"The U.S. needs a fresh strategy that identifies weak states before they fail, organizes the U.S. government to address the challenges and opportunities these weak states pose, and utilizes on a sustained basis the entire panoply of development, diplomatic, and political tools necessary to succeed," he added.

The report said three gaps distinguish troubled or weak states from others: If a state cannot control its own territory or protect its citizens from internal or external threats, it suffers a security gap that can easily be filled by terrorists, criminal groups or insurgents.

Similarly, if a state cannot meet the basic needs of its people, it suffers from a capacity gap that leaves its people vulnerable to epidemics and other humanitarian crises.

Finally, a legitimacy gap -- where the state fails to maintain institutions that protect the basic rights of its citizens -- will likely invite violent political opposition and corruption that are both destabilizing, according to the report.

These gaps are best addressed through healthy economic, social and political development, it adds, noting that the traditional U.S. foreign-policy apparatus was created for a world in which development was not seen in and of itself as a strategic imperative for U.S. security but was instead considered largely expendable compared to the overwhelming objective of thwarting military and security threats from other states.

"The view of this commission is that U.S. leaders must commit to using their political capital and channeling the nation's institutional power so that the development challenges of weak states can be effectively managed before they produce security crises," says the report.

Its recommendations include actions in four areas.

First, it calls for promoting increased access to the U.S. market for developing-country exports, greater debt relief, and U.S. direct investment; encouraging sound development policies, including government transparency and democratic reform; and providing greater U.S. assistance to police and military forces of weak states.

Second, Washington should increase the tools it has had its disposal for helping quickly failing states recover, including special aid accounts and civilian expertise that can be made deployed immediately without going through normal bureaucratic channels; a greater commitment to building regional peacekeeping capacities for early intervention; and more "active and sustained" diplomacy on the ground in troubled regions in order to better orchestrate international and local responses to crises.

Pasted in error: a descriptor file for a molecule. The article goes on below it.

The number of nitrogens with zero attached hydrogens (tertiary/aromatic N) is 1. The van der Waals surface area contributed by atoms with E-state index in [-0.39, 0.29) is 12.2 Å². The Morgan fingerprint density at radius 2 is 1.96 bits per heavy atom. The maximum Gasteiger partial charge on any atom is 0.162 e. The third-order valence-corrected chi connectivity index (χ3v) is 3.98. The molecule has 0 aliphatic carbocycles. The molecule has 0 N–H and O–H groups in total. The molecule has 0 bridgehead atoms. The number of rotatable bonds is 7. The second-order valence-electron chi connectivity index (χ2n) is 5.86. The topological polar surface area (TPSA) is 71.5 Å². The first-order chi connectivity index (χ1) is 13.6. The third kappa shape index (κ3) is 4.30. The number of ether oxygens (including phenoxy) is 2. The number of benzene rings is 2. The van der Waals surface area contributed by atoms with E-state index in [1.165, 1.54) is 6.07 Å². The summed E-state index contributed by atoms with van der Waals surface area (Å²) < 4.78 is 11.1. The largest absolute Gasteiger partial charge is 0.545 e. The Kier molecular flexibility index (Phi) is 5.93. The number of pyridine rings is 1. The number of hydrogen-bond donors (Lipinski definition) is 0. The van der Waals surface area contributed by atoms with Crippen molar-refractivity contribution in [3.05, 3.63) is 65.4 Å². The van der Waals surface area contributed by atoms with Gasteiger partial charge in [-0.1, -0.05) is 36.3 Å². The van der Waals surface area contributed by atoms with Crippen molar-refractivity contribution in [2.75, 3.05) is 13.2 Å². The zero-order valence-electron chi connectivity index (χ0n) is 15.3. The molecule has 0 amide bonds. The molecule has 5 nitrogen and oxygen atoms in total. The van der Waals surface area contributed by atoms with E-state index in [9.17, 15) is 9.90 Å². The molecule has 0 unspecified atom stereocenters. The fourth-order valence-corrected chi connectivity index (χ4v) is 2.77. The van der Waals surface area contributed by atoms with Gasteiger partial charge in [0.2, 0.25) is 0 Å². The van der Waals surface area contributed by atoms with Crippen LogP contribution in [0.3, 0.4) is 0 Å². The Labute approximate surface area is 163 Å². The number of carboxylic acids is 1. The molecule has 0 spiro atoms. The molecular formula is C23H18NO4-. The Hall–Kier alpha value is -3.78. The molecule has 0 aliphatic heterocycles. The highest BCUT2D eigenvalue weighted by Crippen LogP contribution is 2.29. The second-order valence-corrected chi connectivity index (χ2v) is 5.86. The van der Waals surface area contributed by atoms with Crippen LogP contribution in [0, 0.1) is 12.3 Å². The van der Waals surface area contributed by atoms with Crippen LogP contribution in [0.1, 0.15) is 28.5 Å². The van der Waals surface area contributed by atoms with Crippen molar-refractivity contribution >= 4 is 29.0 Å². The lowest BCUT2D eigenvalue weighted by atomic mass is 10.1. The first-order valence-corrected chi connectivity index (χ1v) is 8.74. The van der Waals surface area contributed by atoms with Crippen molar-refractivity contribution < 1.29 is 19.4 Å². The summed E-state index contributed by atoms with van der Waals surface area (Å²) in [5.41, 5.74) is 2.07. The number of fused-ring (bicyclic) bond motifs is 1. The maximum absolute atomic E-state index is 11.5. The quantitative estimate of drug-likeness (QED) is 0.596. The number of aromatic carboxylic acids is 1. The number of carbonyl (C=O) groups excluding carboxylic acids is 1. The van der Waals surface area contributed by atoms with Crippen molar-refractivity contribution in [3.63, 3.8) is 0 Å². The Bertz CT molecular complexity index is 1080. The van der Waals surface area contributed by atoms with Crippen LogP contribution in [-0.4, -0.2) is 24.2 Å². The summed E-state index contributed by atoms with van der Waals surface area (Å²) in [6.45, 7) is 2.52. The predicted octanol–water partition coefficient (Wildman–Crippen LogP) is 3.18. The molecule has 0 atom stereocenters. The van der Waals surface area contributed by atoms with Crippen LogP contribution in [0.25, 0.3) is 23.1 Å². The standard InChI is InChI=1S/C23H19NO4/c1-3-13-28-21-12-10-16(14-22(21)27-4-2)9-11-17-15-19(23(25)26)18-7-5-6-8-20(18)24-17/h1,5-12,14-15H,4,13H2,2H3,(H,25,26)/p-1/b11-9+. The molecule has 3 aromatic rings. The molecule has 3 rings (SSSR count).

Third, U.S. government institutions for gathering information, moving analysis to key decision makers and developing comprehensive strategies for dealing with failing states need to be updated, the report said. At a minimum, the government should establish both a cabinet-level development agency and a directorate within the National Security Council to deal specifically with the problem.

Finally, the United States can no longer afford to act on an ad hoc and unilateral basis in dealing with crises but should actively enlist the help and the advice of other nations, beginning with the Group of Eight most industrialized countries, as well as major developing countries, such as the Group of 20, whose own resources and attention can be leveraged toward a common goal.

At the same time, Washington should work actively to improve the rapid-response capacities of other existing international institutions, notably the United Nations and the World Bank.

"I hope this report marks the beginning of the end of the 'dissing' of international institutions," said Senator Joseph Biden who spoke at the release. "Without allies, without friends, without the added resources (they bring), I don't believe the U.S. can succeed."

Biden, the ranking Democratic Party member on the Senate Foreign Relations Committee, is considered a favorite to be appointed secretary of state if Democratic presidential candidate John Kerry defeats Bush in the November elections. With the Committee chairman, Sen. Richard Lugar, Biden has sponsored legislation that would address a number of the recommendations included in the report.

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Story Source: One World

This story has been posted in the following forums: : Headlines; COS - Peru; Development; Nation Building